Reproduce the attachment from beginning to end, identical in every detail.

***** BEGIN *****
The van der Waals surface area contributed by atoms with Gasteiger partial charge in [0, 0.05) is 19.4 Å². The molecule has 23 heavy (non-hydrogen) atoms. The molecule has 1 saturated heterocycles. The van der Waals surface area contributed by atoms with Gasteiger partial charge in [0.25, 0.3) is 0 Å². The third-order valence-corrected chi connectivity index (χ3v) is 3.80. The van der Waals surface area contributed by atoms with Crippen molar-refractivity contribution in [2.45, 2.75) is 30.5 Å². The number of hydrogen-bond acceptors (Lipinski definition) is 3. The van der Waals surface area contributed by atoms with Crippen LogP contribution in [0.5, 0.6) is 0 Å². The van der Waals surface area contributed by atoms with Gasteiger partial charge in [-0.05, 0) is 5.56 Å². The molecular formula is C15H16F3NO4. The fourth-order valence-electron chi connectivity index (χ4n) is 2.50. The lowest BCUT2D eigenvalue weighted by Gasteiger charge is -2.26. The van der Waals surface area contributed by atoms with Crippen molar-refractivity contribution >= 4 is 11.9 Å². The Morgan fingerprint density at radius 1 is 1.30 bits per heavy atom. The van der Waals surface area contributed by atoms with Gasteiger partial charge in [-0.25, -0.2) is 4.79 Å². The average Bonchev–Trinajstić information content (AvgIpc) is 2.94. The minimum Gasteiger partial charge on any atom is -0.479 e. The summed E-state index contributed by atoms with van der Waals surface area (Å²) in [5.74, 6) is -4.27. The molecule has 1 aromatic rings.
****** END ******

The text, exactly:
The van der Waals surface area contributed by atoms with Gasteiger partial charge in [0, 0.05) is 19.4 Å². The molecule has 23 heavy (non-hydrogen) atoms. The molecule has 1 saturated heterocycles. The van der Waals surface area contributed by atoms with Gasteiger partial charge in [0.25, 0.3) is 0 Å². The third-order valence-corrected chi connectivity index (χ3v) is 3.80. The van der Waals surface area contributed by atoms with Crippen molar-refractivity contribution in [2.45, 2.75) is 30.5 Å². The number of hydrogen-bond acceptors (Lipinski definition) is 3. The van der Waals surface area contributed by atoms with Crippen LogP contribution in [0.5, 0.6) is 0 Å². The van der Waals surface area contributed by atoms with Gasteiger partial charge in [-0.05, 0) is 5.56 Å². The molecular formula is C15H16F3NO4. The fourth-order valence-electron chi connectivity index (χ4n) is 2.50. The lowest BCUT2D eigenvalue weighted by Gasteiger charge is -2.26. The van der Waals surface area contributed by atoms with Crippen molar-refractivity contribution >= 4 is 11.9 Å². The Morgan fingerprint density at radius 1 is 1.30 bits per heavy atom. The van der Waals surface area contributed by atoms with Gasteiger partial charge in [-0.25, -0.2) is 4.79 Å². The average Bonchev–Trinajstić information content (AvgIpc) is 2.94. The minimum Gasteiger partial charge on any atom is -0.479 e. The summed E-state index contributed by atoms with van der Waals surface area (Å²) in [5.74, 6) is -4.27. The molecule has 1 aromatic rings.